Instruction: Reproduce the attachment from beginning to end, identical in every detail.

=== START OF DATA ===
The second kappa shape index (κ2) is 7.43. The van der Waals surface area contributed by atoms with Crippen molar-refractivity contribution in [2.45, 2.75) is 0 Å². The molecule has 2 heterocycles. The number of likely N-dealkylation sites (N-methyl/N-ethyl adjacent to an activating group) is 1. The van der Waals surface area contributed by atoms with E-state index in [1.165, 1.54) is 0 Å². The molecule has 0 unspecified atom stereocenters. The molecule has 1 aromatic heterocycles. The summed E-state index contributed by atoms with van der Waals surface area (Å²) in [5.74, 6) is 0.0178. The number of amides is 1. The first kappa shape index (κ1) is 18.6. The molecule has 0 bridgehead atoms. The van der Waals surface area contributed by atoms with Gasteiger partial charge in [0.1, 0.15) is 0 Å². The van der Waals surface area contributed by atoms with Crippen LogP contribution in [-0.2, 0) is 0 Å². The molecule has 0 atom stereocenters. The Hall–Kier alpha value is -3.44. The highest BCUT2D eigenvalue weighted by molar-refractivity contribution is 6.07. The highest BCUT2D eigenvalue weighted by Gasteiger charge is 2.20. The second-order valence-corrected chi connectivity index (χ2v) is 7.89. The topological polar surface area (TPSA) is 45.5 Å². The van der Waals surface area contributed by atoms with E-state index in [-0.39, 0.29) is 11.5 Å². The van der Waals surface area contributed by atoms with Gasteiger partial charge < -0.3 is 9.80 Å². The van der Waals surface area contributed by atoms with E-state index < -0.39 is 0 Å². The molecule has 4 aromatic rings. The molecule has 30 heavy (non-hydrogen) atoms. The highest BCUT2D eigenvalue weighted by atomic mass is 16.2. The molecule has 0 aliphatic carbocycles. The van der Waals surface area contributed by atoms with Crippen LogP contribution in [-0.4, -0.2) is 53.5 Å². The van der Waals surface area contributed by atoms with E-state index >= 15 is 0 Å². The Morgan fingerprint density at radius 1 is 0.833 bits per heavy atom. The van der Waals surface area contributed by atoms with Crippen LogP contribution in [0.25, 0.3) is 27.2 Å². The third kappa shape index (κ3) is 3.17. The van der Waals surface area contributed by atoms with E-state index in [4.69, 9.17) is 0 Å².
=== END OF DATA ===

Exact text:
The second kappa shape index (κ2) is 7.43. The van der Waals surface area contributed by atoms with Crippen molar-refractivity contribution in [2.45, 2.75) is 0 Å². The molecule has 2 heterocycles. The number of likely N-dealkylation sites (N-methyl/N-ethyl adjacent to an activating group) is 1. The van der Waals surface area contributed by atoms with E-state index in [1.165, 1.54) is 0 Å². The molecule has 0 unspecified atom stereocenters. The molecule has 1 aromatic heterocycles. The summed E-state index contributed by atoms with van der Waals surface area (Å²) in [5.74, 6) is 0.0178. The number of amides is 1. The first kappa shape index (κ1) is 18.6. The molecule has 0 bridgehead atoms. The van der Waals surface area contributed by atoms with Gasteiger partial charge in [0.1, 0.15) is 0 Å². The van der Waals surface area contributed by atoms with Crippen LogP contribution in [-0.2, 0) is 0 Å². The molecule has 0 atom stereocenters. The Hall–Kier alpha value is -3.44. The highest BCUT2D eigenvalue weighted by molar-refractivity contribution is 6.07. The highest BCUT2D eigenvalue weighted by Gasteiger charge is 2.20. The second-order valence-corrected chi connectivity index (χ2v) is 7.89. The topological polar surface area (TPSA) is 45.5 Å². The van der Waals surface area contributed by atoms with E-state index in [-0.39, 0.29) is 11.5 Å². The van der Waals surface area contributed by atoms with Gasteiger partial charge < -0.3 is 9.80 Å². The van der Waals surface area contributed by atoms with E-state index < -0.39 is 0 Å². The molecule has 4 aromatic rings. The molecule has 30 heavy (non-hydrogen) atoms. The highest BCUT2D eigenvalue weighted by atomic mass is 16.2. The molecule has 0 aliphatic carbocycles. The van der Waals surface area contributed by atoms with Crippen LogP contribution in [-0.4, -0.2) is 53.5 Å². The van der Waals surface area contributed by atoms with E-state index >= 15 is 0 Å². The Morgan fingerprint density at radius 1 is 0.833 bits per heavy atom. The van der Waals surface area contributed by atoms with Crippen LogP contribution in [0.25, 0.3) is 27.2 Å². The third kappa shape index (κ3) is 3.17. The van der Waals surface area contributed by atoms with E-state index in [4.69, 9.17) is 0 Å².